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Honors Thesis Archive

Author Brenna Burkhart
Title Ultrastructure of Spermiognesis in the Yellow-Bellied Sea Snake, Pelamis platurus(Squamata: Elapidae: Hydrophiinae)
Department Biology
Advisors Kevin Gribbins, Michelle McWhorter, and Barbara Austin
Year 2013
Honors University Honors
Full Text View Thesis (326 KB)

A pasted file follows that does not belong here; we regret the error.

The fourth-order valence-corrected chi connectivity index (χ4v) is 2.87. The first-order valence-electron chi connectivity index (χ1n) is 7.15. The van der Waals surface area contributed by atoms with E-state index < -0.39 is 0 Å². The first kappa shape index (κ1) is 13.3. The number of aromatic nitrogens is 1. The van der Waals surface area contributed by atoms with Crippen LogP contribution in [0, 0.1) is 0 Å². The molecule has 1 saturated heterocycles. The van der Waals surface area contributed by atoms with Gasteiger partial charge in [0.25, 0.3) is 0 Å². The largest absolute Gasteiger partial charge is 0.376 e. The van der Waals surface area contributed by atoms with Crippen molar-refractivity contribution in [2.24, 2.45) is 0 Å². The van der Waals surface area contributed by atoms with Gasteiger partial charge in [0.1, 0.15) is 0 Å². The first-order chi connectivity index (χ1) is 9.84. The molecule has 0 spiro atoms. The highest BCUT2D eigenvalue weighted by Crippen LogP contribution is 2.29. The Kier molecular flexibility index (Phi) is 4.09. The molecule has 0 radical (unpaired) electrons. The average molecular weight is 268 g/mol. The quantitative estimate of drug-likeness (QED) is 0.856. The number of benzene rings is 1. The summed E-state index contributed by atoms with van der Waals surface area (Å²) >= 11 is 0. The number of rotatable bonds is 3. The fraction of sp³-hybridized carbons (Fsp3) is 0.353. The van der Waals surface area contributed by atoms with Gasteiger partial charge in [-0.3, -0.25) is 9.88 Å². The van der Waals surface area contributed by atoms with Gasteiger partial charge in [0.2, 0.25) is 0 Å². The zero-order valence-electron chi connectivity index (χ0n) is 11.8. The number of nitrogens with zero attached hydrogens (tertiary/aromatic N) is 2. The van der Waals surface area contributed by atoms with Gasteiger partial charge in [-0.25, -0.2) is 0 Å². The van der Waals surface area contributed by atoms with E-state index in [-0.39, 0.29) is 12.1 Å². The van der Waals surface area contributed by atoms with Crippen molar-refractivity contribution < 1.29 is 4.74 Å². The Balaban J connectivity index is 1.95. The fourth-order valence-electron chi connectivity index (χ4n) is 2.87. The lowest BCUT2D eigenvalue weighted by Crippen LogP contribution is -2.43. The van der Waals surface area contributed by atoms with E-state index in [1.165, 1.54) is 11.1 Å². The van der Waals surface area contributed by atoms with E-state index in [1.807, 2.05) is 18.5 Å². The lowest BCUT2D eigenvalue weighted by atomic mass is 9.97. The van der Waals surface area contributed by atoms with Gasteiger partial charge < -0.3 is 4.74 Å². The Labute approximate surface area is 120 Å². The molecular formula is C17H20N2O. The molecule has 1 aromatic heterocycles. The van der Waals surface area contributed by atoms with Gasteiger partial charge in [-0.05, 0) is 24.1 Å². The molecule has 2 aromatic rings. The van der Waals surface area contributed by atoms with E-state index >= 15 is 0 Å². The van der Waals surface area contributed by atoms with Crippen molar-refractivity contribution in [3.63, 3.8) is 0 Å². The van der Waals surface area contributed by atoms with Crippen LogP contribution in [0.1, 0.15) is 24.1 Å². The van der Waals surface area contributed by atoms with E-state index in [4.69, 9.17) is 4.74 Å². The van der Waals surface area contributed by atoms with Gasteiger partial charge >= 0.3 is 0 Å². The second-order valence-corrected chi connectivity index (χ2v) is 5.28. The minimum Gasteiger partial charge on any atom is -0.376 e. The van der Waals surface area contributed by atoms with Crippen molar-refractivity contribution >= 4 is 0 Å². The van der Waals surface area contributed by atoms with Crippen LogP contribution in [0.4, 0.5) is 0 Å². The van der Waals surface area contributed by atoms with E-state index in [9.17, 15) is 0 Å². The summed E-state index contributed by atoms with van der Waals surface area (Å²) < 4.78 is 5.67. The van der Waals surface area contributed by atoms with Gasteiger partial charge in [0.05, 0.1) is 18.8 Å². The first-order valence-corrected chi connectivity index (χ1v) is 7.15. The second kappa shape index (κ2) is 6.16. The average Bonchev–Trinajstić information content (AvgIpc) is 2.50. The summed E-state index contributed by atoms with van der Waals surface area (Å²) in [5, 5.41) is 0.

Abstract Within the order Squamata, only a few studies have been completed on the morphological characteristics of developing spermatids as they undergo spermiogenesis, including a recent study in 2010 on Cottonmouths (Gribbins, et al., 2010). To date there have been no studies on the spermiogenesis within the sea snakes of the subfamily Hydrophiinae that consists of 17 genera and 62 species of venomous snakes. Testicular tissue samples of three male Pelamis platurus were captured in Costa Rica in July of 2009. Cellular analysis, through the use of light and transmission electron microscopy, was performed on developing spermatids in the three phases of spermiogenesis: acrosome formation, nuclear elongation, and chromatin condensation. Transmission electron microscopy was used to determine the ultrastructure of these sperm cells for comparison with the other snakes studied to date. Spermatids of P. platurus possesses some notable differences such as a more prominent central lacuna in the nucleus, radiating arrays of the outer longitudinal manchette microtubules, and a shorter epinuclear lucent zone when compared to the Cottonmouth and other snakes studied to date. The majority of the spermatid morphology is conserved during the phases of spermiogenesis. The minute differences that do exist in the Yellow-bellied Sea Snake spermatids may help us understand the phylogenetics and evolution of aquatic snakes from their terrestrial ancestors. However, data on snake spermatids is lacking at this time and many more species of snakes have to be studied before we have a robust understanding of spermiogenesis in the taxa of squamates.

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